Finding a Responsible Breeder: 7 Tips for Buying a Dog

Responsible Breeder

Buying a dog, or adopting a dog, is a huge decision to make, similar to those life decisions we make like career choice, whether to get married and whether to have children.

If you make a mistake with your career, it’s possible to change direction and find a new calling. Kids and dogs? You’re in it for the long haul. Once you have bought a dog; it’s for keeps.

Think you’re ready to take the plunge and bring a four-legged friend into your family? We have put together this handy guide to point you in the right direction and help you make an informed decision.

1. Are You Ready For a Dog?

Firstly, before you start to look for a breeder or attempt to buy a dog, you have to consider whether your budget, lifestyle and current commitments allow a four legged companion.

How much does a dog cost?

Budget – Because Dogs aren’t Cheap

Can you afford to buy him? Depending on the dog breed, you can pay anywhere between $500 and $2,500 for a puppy. Can you afford his daily food intake? His training classes? His insurance? The average monthly premium for dog insurance in 2016 was $42.45. The amount will depend on which dog breed you have, smaller breeds tend to have lower premiums than large breeds.

Lifetime Ownership Cost of a Dog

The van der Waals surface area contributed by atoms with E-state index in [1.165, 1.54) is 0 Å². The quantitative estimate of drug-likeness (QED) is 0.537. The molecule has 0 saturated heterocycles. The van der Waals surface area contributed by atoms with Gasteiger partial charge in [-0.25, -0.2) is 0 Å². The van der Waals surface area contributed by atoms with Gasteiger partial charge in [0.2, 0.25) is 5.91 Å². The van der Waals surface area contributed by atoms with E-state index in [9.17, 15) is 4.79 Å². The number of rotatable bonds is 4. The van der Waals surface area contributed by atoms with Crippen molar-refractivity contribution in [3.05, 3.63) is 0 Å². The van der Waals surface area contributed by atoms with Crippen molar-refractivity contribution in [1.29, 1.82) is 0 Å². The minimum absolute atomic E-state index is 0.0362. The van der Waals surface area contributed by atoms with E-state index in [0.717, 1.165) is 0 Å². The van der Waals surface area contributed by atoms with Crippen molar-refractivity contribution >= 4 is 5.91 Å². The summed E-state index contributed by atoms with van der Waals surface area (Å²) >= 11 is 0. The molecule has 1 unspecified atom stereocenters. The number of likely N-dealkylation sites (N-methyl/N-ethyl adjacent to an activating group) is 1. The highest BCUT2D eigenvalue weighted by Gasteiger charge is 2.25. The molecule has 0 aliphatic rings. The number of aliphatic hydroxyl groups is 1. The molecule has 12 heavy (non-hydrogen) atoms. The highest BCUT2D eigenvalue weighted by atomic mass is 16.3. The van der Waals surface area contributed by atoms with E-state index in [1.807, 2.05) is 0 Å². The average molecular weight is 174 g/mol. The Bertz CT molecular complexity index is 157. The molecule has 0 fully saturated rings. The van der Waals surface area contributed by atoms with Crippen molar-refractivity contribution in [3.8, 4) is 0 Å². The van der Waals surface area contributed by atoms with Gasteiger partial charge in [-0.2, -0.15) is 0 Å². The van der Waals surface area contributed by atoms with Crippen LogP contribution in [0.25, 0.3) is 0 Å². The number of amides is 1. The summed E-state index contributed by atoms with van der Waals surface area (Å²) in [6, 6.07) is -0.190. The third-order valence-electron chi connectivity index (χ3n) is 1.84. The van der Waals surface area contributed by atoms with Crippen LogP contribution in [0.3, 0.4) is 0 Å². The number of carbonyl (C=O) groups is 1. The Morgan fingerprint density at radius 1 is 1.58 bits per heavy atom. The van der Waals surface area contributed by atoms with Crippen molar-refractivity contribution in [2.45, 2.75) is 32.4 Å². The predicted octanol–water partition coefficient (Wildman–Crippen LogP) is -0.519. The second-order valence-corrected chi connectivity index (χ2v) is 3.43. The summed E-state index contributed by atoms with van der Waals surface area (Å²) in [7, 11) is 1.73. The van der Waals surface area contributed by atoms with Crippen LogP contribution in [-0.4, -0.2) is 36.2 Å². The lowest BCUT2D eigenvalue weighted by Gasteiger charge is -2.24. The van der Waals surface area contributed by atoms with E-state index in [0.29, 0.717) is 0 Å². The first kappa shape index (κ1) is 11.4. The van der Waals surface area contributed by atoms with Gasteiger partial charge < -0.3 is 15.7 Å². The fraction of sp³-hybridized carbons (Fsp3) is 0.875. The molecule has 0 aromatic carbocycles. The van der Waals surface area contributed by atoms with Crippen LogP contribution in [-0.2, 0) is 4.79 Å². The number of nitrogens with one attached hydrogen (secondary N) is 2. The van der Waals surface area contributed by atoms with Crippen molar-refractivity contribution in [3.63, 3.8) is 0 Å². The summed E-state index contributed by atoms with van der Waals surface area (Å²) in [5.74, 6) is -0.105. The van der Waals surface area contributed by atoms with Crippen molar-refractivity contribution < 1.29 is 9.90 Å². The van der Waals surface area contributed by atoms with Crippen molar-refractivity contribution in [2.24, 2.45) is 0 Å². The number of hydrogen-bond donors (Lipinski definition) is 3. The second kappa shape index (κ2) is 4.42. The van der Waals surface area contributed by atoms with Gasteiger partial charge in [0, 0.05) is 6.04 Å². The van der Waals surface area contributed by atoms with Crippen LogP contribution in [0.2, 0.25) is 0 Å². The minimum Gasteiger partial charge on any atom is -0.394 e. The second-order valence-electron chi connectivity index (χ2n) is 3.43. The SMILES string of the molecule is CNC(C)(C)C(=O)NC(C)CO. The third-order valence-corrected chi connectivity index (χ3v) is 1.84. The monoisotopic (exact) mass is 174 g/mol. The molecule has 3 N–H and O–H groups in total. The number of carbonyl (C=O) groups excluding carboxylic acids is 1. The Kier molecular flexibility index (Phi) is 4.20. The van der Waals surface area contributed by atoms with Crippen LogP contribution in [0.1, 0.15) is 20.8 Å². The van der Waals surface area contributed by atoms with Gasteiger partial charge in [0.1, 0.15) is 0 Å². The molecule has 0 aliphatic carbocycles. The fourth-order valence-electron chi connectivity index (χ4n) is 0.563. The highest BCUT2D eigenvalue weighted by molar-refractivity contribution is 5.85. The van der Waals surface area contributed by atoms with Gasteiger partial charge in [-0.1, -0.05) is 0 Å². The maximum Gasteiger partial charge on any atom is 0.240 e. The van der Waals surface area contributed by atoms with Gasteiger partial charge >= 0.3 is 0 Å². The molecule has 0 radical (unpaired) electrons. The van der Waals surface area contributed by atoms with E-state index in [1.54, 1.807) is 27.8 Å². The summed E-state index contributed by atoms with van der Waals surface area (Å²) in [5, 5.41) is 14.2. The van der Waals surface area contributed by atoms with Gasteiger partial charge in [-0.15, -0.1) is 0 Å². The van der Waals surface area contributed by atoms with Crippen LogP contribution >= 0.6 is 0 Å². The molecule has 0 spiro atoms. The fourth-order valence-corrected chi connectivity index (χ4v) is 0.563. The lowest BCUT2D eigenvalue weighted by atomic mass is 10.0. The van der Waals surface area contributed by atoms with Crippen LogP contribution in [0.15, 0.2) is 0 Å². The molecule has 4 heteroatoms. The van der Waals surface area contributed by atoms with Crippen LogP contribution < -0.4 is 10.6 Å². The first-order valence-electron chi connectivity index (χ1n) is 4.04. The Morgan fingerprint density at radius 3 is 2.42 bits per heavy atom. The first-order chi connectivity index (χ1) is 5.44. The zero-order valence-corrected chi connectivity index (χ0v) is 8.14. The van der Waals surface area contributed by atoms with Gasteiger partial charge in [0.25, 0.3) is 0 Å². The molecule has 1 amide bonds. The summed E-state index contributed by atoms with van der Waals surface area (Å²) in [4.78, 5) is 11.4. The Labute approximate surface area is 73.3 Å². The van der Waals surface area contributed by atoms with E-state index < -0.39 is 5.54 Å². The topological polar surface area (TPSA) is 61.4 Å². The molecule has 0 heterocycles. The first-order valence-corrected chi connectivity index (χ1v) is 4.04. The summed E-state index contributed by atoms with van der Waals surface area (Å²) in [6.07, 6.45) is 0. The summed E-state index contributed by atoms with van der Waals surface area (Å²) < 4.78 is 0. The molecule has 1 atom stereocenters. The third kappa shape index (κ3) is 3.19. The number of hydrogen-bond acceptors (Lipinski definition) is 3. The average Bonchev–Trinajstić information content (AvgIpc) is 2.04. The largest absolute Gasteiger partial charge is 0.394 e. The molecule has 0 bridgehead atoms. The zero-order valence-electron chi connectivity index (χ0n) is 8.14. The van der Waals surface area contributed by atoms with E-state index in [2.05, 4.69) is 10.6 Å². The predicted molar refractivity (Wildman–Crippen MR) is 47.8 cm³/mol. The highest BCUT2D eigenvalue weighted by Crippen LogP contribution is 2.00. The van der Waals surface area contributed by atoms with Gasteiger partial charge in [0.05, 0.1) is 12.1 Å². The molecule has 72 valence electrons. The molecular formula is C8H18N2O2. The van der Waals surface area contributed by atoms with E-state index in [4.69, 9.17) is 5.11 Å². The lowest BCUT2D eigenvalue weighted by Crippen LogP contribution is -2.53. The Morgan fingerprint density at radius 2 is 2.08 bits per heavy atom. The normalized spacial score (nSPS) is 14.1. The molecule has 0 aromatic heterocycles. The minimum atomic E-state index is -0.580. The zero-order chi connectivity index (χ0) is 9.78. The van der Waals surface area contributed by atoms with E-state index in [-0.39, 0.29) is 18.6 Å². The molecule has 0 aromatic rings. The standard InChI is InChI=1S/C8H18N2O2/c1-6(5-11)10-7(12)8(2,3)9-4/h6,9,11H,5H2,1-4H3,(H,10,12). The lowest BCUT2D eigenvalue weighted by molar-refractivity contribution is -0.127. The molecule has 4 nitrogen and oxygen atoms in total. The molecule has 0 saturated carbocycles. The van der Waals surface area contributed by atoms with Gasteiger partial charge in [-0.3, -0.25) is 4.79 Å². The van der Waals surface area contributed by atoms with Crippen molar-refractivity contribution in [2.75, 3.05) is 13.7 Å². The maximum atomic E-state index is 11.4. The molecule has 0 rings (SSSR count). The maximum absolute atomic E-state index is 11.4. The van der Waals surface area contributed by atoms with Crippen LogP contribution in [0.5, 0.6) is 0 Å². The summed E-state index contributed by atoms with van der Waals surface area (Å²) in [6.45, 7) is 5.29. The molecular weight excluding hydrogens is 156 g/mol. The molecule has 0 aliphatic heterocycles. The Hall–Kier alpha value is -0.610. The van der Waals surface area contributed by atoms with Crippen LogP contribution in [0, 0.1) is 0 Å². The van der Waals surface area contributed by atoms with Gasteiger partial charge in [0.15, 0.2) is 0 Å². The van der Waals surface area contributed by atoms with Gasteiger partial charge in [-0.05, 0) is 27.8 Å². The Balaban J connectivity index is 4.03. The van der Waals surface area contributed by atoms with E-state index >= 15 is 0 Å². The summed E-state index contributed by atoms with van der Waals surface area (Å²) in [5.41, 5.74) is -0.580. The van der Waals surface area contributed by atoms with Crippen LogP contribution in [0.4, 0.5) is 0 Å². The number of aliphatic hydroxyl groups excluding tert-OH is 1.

The PDSA estimated lifetime cost of owning a dog is between $21,000 to $41,000; depending upon their size.

Yet insurance premiums do still work out better value for money when you compare average treatment costs at the veterinarians.

Monthly Premium
Labrador $37.44
German Shepherd Dog $34.32
Golden Retriever $40.56
Bulldog $39.00
Beagle $34.32

If you don’t get insurance, can you cover these treatment costs should he fall ill?

Average Cost
Ear Infection $149.30
Allergies $234.84
Upset Stomach $385.46
Eye Infection $115.45
Arthritis $255.75

Lifestyle – They Need Your Time!

Family of Five Walking a Dog
Will your dog be left alone for long periods? No dog should be left alone for longer than 3-4 hours when fully grown.

Puppies can struggle being left alone for half an hour. Leaving a puppy also doesn’t help with housebreaking or chewing. How can you stop accidents in the house or chewed furniture if you aren’t there?

We know that dogs can suffer from separation anxiety; they are more predisposed to this if there is an inconsistent routine within the home and if they are poorly socialized. When dogs are unable to cope with being left alone, they will chew, bark, urinate and defecate. If this is not managed, they develop further anxious behaviors and are more likely to respond negatively to fireworks, thunderstorms, and other loud noises

For that reason, you need to ensure you have time to spend with your puppy when you bring him home. Can you commit to at least 20-30 minutes of training every day?


A Responsible Breeder will undertake their own owner checks, but, you should evaluate yourself first.

We know that dogs who are socialized from a young age are less likely to exhibit fearful or aggressive behavior as they grow.

Starting their training from a young age sets the precedent. They know what is expected of them from the first day; it’s much easier to maintain behavior than learn anew.